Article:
Core Java

Sorting In Java


In this tutorial, we’ll learn how to sort arrays as well as collections like List, Set, and Map using Java API.

Sorting Arrays:

Java exposes java.util.Arrays.sort() API which helps us to sort our arrays. There are two flavors to it:

public static void sort(type[] arr)

//sorts array in range [fromIndex - toIndex) : toIndex exclusive 
public static void sort(type[] arr, int fromIndex, int toIndex)

Let’s look at some examples:

int[] arr1 = new int[] {9, 5, 6, 3, 1, 2};
System.out.println(Arrays.toString(arr1)); //prints [1, 2, 3, 5, 6, 9]

int[] arr2 = new int[] {4, 6, 1, 8, 3, 7};
Arrays.sort(arr2, 1, 4);
System.out.println(Arrays.toString(arr2)); //prints [4, 1, 6, 8, 3, 7]


Clearly, Arrays.sort(array, fromIndex, toIndex) sorts the array in the index range of fromIndex to toIndex (toIndex exclusive).


As mentioned in the Javadoc, Arrays.sort() internally uses quick-sort dual-pivot implementation when sorting primitives. It, however, uses a flavor of merge-sort when working with an array of objects.

Sorting Members Of Collection API:

  1. List<T> :

    java.util.Collections.sort() is the method that helps us sort a List:

    public static <T extends Comparable<? super T>> void sort(List<T> list)

    So, using it is pretty simple:

    List<Integer> list = new ArrayList<>();
    System.out.println(list); // prints [8, 10, 13]

    Collections.sort() method internally makes use of a modified merge-sort implementation and offers O(nlogn) performance.

  2. Set<T> :

    On looking at the definition of Collections.sort() method a little more carefully, we’ll realize that it only accepts a parameter of type List. So what if we want a sorted Set?

    For that, we can either choose to use TreeSet which always maintains a sorted Set. If we have a HashSet, we can still create a temporary TreeSet holding all values from our HashSet which will then be sorted automatically.

    Set<Integer> set = new HashSet<>();
    Set<Integer> sortedSet = new TreeSet<>(set);


    Or else, we’ll have to:

    • Wrap our Set<T> into a List<T>
    • Sort the List<T>
    • Unwrap our Set<T> from the Sorted List<T>
    List<Integer> list = new ArrayList<>(set); //Step-1
    Collections.sort(list); //Step-2
    Set<Integer> sortedSet = new LinkedHashSet<>(list); // Step-3
    System.out.println(sortedSet); //prints [1, 3, 5, 8]
  3. Map<K, V>:

    When trying to sort the items stored in our Map, we would do it either by keys or by values. Let’s look at both the cases:

    • Sorting By Map Keys: A simple way to sort the elements in a Map(say HashMap) based on keys would be to create a TreeMap out of it:
      Map<Integer, String> map = new HashMap<>();
      map.put(4, "D");
      map.put(1, "A");
      map.put(3, "C");
      map.put(2, "B");
      Map<Integer, String> sortedMap = new TreeMap<>(map);
      System.out.println(sortedMap); //prints {1=A, 2=B, 3=C, 4=D}

      Usually, we should choose our Collection wisely to avoid such scenarios, in the first place. However, when dealing with say some third-party APIs we might end up feeling a need for such solutions.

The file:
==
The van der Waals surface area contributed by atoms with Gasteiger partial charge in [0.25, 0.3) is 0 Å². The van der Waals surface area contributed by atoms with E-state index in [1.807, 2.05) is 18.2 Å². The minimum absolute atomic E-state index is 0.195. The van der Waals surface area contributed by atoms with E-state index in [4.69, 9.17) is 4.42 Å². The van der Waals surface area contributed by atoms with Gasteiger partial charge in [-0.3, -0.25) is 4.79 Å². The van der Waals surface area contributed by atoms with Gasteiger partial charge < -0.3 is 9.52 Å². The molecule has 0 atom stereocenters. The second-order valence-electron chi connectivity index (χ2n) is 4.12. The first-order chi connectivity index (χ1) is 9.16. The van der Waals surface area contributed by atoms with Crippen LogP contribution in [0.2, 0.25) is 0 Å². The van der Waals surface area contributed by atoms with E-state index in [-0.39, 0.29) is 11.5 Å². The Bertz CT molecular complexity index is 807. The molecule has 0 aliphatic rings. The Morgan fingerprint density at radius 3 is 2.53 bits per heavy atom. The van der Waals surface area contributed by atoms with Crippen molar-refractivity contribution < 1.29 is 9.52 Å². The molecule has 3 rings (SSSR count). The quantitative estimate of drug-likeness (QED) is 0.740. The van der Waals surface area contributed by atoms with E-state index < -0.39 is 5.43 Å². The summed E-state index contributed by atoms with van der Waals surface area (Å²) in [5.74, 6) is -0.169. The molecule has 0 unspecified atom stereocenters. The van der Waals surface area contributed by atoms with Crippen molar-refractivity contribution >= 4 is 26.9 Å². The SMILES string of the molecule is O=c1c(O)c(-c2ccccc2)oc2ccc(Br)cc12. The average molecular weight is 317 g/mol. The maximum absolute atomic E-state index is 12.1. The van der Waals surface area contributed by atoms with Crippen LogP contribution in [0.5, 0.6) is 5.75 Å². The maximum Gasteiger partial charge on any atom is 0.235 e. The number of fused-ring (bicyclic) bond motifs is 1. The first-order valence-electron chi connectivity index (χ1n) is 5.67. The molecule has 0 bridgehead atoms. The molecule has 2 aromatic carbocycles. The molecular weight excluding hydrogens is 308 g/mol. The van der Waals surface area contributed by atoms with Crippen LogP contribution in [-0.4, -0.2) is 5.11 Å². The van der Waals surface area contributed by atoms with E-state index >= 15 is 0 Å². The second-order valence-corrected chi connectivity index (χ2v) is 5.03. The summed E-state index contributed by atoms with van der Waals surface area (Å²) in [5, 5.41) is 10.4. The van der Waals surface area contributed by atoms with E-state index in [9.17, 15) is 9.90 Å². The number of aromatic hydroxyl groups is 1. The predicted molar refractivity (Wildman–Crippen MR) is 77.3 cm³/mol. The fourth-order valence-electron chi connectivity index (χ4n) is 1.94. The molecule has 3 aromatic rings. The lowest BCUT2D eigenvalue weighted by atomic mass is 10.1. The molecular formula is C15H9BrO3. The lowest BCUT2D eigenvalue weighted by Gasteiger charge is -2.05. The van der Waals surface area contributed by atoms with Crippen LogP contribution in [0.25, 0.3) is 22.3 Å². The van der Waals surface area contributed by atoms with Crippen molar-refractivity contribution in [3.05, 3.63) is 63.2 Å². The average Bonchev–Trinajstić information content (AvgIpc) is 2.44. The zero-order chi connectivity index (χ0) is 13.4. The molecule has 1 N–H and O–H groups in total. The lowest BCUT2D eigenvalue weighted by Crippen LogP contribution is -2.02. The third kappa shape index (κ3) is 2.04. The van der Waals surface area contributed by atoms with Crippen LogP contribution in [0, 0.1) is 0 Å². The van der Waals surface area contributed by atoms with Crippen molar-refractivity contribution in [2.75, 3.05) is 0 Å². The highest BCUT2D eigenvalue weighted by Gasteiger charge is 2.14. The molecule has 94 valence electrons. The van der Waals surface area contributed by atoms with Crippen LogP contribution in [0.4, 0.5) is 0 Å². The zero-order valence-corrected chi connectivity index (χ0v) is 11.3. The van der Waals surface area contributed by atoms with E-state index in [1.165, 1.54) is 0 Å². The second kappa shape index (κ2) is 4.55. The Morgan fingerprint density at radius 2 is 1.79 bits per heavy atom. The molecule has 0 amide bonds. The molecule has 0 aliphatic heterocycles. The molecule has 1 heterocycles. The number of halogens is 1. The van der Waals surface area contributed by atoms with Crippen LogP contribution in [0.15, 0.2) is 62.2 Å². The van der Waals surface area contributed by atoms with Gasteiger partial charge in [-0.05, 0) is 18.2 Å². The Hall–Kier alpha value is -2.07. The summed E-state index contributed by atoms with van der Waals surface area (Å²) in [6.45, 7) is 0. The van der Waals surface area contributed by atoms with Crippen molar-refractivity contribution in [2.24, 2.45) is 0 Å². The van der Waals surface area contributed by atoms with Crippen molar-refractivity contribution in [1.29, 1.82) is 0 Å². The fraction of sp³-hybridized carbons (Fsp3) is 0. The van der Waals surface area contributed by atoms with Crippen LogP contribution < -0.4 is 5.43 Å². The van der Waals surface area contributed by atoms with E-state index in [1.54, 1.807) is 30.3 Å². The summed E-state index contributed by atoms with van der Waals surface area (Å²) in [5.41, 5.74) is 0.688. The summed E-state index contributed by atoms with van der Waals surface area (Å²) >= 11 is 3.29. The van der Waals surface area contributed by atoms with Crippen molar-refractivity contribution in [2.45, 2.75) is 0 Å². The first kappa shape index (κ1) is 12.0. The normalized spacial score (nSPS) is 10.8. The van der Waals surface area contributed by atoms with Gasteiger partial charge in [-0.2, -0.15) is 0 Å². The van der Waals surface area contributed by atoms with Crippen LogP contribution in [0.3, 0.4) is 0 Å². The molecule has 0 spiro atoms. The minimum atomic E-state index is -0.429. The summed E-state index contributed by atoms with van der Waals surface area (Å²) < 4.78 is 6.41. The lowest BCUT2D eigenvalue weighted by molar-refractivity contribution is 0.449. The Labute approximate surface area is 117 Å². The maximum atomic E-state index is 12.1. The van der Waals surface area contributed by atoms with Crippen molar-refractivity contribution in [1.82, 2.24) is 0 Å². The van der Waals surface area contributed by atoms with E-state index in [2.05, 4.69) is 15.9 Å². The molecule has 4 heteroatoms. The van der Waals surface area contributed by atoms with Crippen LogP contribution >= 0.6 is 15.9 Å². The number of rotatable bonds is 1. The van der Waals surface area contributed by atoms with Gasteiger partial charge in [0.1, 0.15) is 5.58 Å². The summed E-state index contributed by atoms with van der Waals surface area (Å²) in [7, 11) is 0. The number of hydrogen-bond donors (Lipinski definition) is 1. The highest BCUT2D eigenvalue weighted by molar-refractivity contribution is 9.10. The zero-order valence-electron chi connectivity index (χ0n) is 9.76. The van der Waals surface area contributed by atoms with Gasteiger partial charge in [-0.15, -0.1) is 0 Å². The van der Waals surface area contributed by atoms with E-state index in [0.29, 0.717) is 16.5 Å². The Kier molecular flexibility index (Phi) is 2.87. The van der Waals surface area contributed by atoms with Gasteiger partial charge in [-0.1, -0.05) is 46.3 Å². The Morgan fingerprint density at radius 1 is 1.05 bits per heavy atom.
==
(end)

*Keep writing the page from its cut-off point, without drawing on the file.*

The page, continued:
• Sorting By Map Values: When trying to sort a Map based on values, we’ll have to follow a few steps:
      • Retrieve all entries using entrySet() method which returns a Set instance
      • Convert the Set of entries retrieved to List
      • Sort the List of entries using our custom comparator
      • Retrieve a LinkedHashMap object from the sorted List of entries(Using LinkedHashMap retains the sorted order while copying items)

      Our implementation would look like:

      Map<Integer, String> map = new HashMap<>();
      map.put(4, "A");
      map.put(1, "B");
      map.put(3, "C");
      map.put(2, "D");
      Set<Map.Entry<Integer, String>> set = map.entrySet(); //Step-1
      List<Map.Entry<Integer, String>> list = new ArrayList<>(set); //Step-2
      Collections.sort(list, (o1, o2) -> o1.getValue().compareTo(o2.getValue())); //Step-3
      Map<Integer, String> sortedByValueMap = new LinkedHashMap<>();
      for(Map.Entry<Integer, String> entry : list){            //Step-4
          sortedByValueMap.put(entry.getKey(), entry.getValue());
      System.out.println(sortedByValueMap); //prints {4=A, 1=B, 3=C, 2=D}

      We can further clean our code using Java 8 Streams API and write it as:

      Map<Integer, String> sortedMap = map.entrySet()
          .collect(Collectors.toMap(Map.Entry::getKey, Map.Entry::getValue
            , (k1, k2) -> k1,  LinkedHashMap::new));
      System.out.println(sortedMap); //prints {4=A, 1=B, 3=C, 2=D}

Please note that when having custom objects stored in an array or a list, we need to write our own comparator for object comparison.

Sorting In Reverse Order:

When we wish you sort our array in reverse order/ descending order, we can use below mentioned Comparator to achieve it:

Integer[] arr = new Integer[] {9, 5, 6, 3, 1, 2};
Arrays.sort(arr, Collections.reverseOrder());

Note that we have used Integer array instead of type –int, as doing so will make the code compilation fail. The reason behind it is that the primitives are not expected to have custom comparators.

Similarly, when sorting a Collection in descending order, we can write a similar code:

Collections.sort(list, Collections.reverseOrder());


We learned how to sort an array or a Collection like List, Set or Map in Java. We looked at sorting a Map both by key as well as values.

We also covered sorting an array or a Collection in descending order.


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